Roman Empire, Severus Alexander, AD 222 - 235, AV Aureus
NGC Strike: 5/5 Surfce 3/5
Obv.: Rome belorb. Bust r.
Rev.: Aequitas with scales and cornucopiae
Severus Alexander (b. 208 at Arqa in present-day Lebanon; † in March 235 near Mogontiacum, now Mainz). He was Roman emperor from 222 to 235.
His original name was Bassianus Alexianus.
In June 221, Alexander, who was not yet thirteen years old, was elevated to Caesar by his cousin, Emperor Elagabal, who was only four years his senior, and thus designated his successor. The following year, after Elagabal's assassination, he was able to take over the reign without any problems. Throughout his life he was under the dominating influence of his mother Julia Mamaea. She was the "real" ruler and also arranged his marriage. However, since she was unable to gain authority either among the capital's praetorians or in the army, her exercise of power was always precarious.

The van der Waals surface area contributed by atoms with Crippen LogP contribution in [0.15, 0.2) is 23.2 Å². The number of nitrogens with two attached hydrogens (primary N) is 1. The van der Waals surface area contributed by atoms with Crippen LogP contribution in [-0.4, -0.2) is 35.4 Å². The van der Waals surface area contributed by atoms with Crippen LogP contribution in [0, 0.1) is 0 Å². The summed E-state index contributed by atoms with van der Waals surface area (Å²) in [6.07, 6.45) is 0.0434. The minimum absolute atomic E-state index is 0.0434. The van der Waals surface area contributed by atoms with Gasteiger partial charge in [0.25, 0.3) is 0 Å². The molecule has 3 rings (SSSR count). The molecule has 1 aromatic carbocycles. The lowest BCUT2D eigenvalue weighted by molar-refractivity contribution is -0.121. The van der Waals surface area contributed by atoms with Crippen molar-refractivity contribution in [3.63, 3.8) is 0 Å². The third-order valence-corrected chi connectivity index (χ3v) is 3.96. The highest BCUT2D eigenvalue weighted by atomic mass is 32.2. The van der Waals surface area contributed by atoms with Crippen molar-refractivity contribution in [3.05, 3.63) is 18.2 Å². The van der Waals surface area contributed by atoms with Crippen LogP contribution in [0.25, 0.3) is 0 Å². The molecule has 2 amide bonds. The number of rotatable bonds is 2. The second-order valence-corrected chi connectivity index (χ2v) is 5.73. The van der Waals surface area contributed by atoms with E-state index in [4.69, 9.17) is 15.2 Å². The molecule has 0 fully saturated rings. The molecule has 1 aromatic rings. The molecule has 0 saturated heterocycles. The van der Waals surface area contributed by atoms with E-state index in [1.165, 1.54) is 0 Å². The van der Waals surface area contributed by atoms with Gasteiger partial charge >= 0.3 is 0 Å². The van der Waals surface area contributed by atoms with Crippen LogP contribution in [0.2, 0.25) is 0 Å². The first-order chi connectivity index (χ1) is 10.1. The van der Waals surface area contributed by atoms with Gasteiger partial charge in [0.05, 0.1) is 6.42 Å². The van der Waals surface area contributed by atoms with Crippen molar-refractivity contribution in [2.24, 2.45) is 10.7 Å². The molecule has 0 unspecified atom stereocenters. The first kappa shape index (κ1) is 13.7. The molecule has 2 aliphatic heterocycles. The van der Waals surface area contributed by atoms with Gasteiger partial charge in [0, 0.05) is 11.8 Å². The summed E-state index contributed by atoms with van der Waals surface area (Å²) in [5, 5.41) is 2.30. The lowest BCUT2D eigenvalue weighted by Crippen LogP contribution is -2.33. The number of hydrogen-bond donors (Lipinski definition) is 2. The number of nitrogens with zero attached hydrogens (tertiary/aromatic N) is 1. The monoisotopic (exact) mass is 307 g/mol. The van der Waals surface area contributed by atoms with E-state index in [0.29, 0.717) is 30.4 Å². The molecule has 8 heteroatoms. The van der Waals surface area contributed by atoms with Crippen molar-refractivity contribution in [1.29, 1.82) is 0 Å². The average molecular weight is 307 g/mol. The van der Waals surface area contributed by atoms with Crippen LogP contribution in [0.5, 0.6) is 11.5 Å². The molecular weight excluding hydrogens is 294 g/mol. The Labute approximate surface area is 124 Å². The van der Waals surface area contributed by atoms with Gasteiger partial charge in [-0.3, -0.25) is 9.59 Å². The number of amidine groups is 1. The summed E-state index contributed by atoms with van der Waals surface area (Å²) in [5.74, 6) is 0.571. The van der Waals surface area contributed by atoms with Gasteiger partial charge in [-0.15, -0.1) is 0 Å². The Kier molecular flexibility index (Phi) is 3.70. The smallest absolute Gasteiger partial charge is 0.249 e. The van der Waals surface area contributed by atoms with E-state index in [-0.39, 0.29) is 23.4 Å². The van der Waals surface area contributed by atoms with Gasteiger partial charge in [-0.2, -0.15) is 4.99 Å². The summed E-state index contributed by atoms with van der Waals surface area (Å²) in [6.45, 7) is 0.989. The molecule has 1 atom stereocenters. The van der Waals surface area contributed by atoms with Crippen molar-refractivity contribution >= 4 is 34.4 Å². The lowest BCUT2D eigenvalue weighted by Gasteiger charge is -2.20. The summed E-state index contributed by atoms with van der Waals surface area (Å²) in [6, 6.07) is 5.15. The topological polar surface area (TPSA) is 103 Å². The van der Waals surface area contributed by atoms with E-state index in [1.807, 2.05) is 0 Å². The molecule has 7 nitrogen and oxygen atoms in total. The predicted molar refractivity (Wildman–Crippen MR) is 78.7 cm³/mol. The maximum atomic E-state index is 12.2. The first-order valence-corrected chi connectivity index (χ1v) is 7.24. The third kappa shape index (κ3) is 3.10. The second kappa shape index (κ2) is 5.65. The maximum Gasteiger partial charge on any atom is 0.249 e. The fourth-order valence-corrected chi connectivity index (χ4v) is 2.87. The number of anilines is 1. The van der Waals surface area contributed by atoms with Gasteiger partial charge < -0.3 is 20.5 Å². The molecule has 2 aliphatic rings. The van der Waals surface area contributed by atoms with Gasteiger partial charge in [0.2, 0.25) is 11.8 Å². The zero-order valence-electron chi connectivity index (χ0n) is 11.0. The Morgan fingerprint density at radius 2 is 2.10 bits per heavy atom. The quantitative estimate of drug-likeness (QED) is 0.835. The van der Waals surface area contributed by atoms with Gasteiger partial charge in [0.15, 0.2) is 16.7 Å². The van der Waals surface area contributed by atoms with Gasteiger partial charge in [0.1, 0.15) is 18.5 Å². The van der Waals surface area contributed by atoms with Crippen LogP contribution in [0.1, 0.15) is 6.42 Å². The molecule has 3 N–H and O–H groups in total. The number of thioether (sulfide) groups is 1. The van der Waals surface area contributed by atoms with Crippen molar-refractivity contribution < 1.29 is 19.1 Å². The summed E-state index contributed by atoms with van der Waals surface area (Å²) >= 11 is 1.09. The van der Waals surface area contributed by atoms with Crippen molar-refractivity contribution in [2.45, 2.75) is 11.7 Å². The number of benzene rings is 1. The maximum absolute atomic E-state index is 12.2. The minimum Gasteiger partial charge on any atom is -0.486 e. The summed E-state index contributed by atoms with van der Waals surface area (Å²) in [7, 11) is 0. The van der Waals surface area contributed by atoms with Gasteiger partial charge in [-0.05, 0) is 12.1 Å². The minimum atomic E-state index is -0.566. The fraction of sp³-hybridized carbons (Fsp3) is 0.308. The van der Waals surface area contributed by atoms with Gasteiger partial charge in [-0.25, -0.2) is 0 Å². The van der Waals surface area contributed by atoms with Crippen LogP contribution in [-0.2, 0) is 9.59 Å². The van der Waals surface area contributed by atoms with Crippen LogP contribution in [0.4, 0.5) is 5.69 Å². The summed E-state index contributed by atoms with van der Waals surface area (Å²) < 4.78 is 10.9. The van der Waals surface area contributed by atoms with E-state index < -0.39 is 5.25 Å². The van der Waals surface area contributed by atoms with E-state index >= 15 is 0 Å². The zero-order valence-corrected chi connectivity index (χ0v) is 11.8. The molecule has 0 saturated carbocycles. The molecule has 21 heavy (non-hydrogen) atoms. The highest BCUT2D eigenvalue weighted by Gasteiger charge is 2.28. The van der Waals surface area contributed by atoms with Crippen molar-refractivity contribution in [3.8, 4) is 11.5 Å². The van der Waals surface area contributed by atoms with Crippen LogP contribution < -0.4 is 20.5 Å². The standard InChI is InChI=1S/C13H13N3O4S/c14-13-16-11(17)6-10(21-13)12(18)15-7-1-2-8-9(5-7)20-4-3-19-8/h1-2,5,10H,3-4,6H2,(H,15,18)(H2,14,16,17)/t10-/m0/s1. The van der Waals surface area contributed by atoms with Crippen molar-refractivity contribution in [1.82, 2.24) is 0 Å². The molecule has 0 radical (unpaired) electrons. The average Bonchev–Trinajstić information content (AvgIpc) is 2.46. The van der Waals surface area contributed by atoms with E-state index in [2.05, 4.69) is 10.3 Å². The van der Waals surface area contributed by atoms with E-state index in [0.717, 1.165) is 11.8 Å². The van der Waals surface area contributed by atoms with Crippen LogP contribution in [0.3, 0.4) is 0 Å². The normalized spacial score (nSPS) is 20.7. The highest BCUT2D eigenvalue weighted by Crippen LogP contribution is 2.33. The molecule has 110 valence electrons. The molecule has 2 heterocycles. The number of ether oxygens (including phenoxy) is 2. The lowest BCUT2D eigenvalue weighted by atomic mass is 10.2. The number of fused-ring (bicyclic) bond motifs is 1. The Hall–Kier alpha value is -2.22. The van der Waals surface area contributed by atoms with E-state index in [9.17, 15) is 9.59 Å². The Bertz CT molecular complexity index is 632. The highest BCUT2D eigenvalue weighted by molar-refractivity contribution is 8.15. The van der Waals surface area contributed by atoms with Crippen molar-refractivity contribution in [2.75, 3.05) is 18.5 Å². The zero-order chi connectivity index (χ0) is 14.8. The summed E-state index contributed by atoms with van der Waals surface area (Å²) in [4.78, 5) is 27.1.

After a Persian war with heavy losses and an undecided outcome, the emperor had to rush to the Rhine to repel a Germanic invasion. There his unpopularity in the army became his undoing. He and his mother fell victim to a mutiny.
Alexander's death marked the end of the Severan dynasty.
The era of the soldier emperors began and with it the "imperial crisis of the 3rd century", a crisis-like intensification of the structural problems left behind by the Severans.